Open revolt. That, in a nutshell, is what is currently brewing en ce pays-ci, which coincides with record levels of popular discontent with the government and a record-low approval rate for the Président de la République, François Hollande. Hollande has plumbed the lowest depths of approval (and conversely the apex of popular disapproval), reaching 16% overall approval in the latest national polling—just nine percentage points ahead of the US Congress.

In an unprecedented display of public discontent, Hollande was publicly booed and heckled while observing solemn Armistice celebrations at the base of the Arc de triomphe this past November 11. For the moment, civil disobediance and organized arson are reserved for weekends and national holidays, in the French tradition of protest as wholesome family entertainment. However, all this could change with further incitement, leading to an escalation to public strikes—another French tradition that even the leader of the nation's most leftist union has publicly disavowed, fearing to become the spark that sets off a mood that is "explosive all over."

Meanwhile, the country's préfets, akin to county executives, sent a confidential, leaked memo to the Elysée that stated in the starkest of terms that conditions in France are a "tinderbox," that the populace has never been more resentful of the unrelenting onslaught of increasing taxes and stagnating incomes, and that the government had better take heed of, and gingerly diffuse, this volatile situation or face a "fronde sociale," or popular revolt.

So, what did the government do? Why, it also decided to increase the national sales tax, or TVA, come the new year. Bonne année!  Only problem, fully 81% of French citizens find the current tax system unjust and want the country's finances completely revamped.

A few tidbits of history, to put all this in perspective. The last time France had a revolution, in 1789, it was incited by increasingly onerous taxation by a deeply indebted government, culminating with the construction of a physical Berlin wall of tax barriers about Paris, imprisoning the city's populace (we even blogged about it, here).

Also note the uncanny resemblance of President Hollande to Louis XVI, and the uncanny resemblance of his policies to those of the late, beheaded monarch: blind allegiance to the status quo in the face of increasing popular discontent during a prolonged period of deepening economic adversity. One should also remark that Hollande shows none of the creativity or intestinal fortitude necessary to reddress the mounting crisis of confidence in the competence and direction of the French government itself, to say nothing of a fundamantal realignment, overwhelmingly demanded by the citizenry, of its implacably oppressive tax structure. 

Today, the New York Times reports that the populist, far-right Front National is the most popular political party in France, with the Socialist Party of Hollande trailing badly. You do not need to be an oracle or a political pundit to divine that the present moment is about the absolute worst time for the government to re-erect a modern version of the tax barriers that incited the French Revolution.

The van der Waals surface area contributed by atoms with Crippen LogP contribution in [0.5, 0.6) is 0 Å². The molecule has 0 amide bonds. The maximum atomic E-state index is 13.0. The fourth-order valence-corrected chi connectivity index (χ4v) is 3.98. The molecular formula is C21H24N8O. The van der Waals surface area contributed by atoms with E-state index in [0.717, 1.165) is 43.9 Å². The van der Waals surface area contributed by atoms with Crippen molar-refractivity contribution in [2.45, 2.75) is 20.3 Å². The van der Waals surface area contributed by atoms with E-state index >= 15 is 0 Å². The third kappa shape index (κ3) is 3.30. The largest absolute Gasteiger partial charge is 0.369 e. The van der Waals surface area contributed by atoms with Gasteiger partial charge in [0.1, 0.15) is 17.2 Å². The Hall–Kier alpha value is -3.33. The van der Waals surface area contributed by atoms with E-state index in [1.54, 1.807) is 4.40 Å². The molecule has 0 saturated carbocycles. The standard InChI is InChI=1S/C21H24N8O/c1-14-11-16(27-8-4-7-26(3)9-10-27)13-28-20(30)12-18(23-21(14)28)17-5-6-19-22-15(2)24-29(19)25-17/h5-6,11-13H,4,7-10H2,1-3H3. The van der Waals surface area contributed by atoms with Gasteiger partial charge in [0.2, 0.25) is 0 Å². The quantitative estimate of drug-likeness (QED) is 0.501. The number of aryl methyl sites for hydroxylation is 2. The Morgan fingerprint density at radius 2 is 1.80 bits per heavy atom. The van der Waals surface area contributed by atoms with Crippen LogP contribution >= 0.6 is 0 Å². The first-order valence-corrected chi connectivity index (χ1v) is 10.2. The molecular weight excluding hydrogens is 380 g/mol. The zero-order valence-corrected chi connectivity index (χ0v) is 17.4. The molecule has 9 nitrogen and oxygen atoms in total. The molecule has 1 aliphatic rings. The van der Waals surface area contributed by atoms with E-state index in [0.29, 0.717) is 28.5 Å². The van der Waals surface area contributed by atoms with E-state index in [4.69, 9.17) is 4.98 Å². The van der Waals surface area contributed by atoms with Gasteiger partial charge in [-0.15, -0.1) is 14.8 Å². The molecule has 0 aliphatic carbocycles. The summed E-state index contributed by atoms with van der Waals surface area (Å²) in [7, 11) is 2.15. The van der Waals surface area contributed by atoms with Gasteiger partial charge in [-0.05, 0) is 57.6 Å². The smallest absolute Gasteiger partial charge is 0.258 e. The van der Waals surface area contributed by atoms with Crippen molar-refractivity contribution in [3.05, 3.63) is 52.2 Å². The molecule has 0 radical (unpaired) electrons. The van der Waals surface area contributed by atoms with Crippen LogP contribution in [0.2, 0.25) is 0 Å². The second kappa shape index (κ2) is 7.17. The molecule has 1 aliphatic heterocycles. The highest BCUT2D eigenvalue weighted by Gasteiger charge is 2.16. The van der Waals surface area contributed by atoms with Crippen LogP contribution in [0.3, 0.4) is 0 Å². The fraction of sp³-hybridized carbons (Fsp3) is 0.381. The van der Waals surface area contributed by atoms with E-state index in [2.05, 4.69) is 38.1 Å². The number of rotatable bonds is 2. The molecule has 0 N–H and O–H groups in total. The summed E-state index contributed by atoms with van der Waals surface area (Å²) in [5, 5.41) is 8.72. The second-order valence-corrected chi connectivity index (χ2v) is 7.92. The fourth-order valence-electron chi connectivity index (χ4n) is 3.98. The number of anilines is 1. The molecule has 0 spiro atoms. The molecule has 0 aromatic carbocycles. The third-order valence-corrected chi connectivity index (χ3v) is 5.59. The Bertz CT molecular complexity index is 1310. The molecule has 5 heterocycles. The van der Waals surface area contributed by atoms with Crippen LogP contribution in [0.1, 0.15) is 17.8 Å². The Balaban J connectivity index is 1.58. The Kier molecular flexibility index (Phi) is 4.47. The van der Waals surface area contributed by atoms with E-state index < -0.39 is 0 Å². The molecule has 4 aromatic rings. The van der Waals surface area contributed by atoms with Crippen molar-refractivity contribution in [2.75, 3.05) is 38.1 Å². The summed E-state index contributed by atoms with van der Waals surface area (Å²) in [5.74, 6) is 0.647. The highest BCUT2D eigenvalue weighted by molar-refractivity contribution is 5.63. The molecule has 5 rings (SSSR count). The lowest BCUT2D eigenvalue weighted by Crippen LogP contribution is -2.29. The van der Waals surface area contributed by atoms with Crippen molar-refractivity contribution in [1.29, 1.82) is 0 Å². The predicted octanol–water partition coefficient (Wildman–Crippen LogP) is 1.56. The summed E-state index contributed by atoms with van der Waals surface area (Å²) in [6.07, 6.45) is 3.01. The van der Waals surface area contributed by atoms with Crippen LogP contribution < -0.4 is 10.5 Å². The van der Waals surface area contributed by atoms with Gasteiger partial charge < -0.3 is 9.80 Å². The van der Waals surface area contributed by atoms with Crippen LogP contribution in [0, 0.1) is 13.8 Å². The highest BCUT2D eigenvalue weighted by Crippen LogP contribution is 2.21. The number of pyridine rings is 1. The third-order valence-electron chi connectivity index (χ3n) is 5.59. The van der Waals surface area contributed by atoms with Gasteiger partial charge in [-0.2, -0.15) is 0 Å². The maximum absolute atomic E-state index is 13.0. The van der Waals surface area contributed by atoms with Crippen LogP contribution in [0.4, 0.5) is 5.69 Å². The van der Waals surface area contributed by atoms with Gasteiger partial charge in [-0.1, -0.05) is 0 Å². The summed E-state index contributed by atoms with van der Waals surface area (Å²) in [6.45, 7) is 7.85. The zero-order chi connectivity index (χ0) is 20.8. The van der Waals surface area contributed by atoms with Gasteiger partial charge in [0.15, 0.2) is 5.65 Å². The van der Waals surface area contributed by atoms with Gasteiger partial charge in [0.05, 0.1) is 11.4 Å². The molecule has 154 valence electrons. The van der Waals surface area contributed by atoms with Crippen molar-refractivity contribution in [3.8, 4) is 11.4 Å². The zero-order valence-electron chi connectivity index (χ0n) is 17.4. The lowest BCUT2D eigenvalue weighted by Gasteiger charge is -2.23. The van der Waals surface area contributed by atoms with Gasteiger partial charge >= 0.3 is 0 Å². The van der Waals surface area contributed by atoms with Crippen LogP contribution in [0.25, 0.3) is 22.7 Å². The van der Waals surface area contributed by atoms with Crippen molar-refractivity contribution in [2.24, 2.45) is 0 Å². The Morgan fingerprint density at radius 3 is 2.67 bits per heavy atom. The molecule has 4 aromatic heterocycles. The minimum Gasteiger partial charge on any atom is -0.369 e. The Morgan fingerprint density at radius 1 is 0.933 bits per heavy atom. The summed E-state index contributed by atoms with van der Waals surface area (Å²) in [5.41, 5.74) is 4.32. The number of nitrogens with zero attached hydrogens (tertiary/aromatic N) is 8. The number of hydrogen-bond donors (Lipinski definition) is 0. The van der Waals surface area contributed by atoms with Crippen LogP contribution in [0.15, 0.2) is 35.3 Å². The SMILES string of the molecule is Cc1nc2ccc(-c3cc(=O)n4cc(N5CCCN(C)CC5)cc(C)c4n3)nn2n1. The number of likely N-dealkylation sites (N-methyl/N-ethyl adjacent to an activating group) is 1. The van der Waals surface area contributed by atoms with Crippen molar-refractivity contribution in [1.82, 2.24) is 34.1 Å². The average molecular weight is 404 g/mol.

Willful amnesia, and déjà vu all over again.

Monday, December 2, 2013

Celebrating Central Park NYC at Librarie Galignani, Paris

We're delighted to announce that Paris' premier bookstore, the august Librarie Galignani on the rue de Rivoli, will be hosting an evening celebrating publication of Central Park NYC on the fourth December--hélas by invitation only, but we hope if you have recieved your invitation that you'll join us then.

We will give a short talk about the book and Central Park, and then be available to sign copies. These are festive evenings that mingle current events and the love of books, and Galignani has created a wonderful authors' program that has made it a center of Parisian culture. Needless to say, we are honored and are looking forward immensely to the soirée.

Wednesday, November 27, 2013

A Year of Pagodas agenda

As a part of our first season of paper products for Libretto Group, we have also designed an agenda, A Year of Pagodas, that features a dozen spreads of our Chinoiserie fantasy watercolors, one for each month of the year (below is a sample spread for October).

Pagodas is a B5 format, hardbound notebook (7" x 10") with 144 ruled pages, twelve double-page spreads and a ribbon marker.

The cover features a crisp blue-and-white toile de Jouy pattern, reversed for the endpapers (bottom), which also include a whimsical bookplate. The page ends are gilded and each month's ten lined pages are crowned with that month's pagoda silhouetted in miniature.

As with the other items in the collection, please follow this link to find a retailer near you or contact Libretto Group directly.

Sunday, November 17, 2013

Table lanterns are back

In our last post, we mentioned that we have a new design partnership with Libretto Group of New York, manufacturers and distributors of innovative paper products. Libretto's other design partners include Christian Lacroix, the New York Times and London's Victoria & Albert Museum.

In addition to the Chinoiserie note cards featured in our last post, Libretto is also distributing our ever-popular table lantern designs: the Belvedere (above, a neoclassical pavilion), the Tea House (below, a Chinoiserie pagoda) and Mr. Jefferson's Folly (bottom, a Georgian/neoPalladian pavilion). These paper lanterns have been extremely popular and unfortunately they have also been out of stock for some time, but we are delighted to announce that they are once again availableand worldwide at that.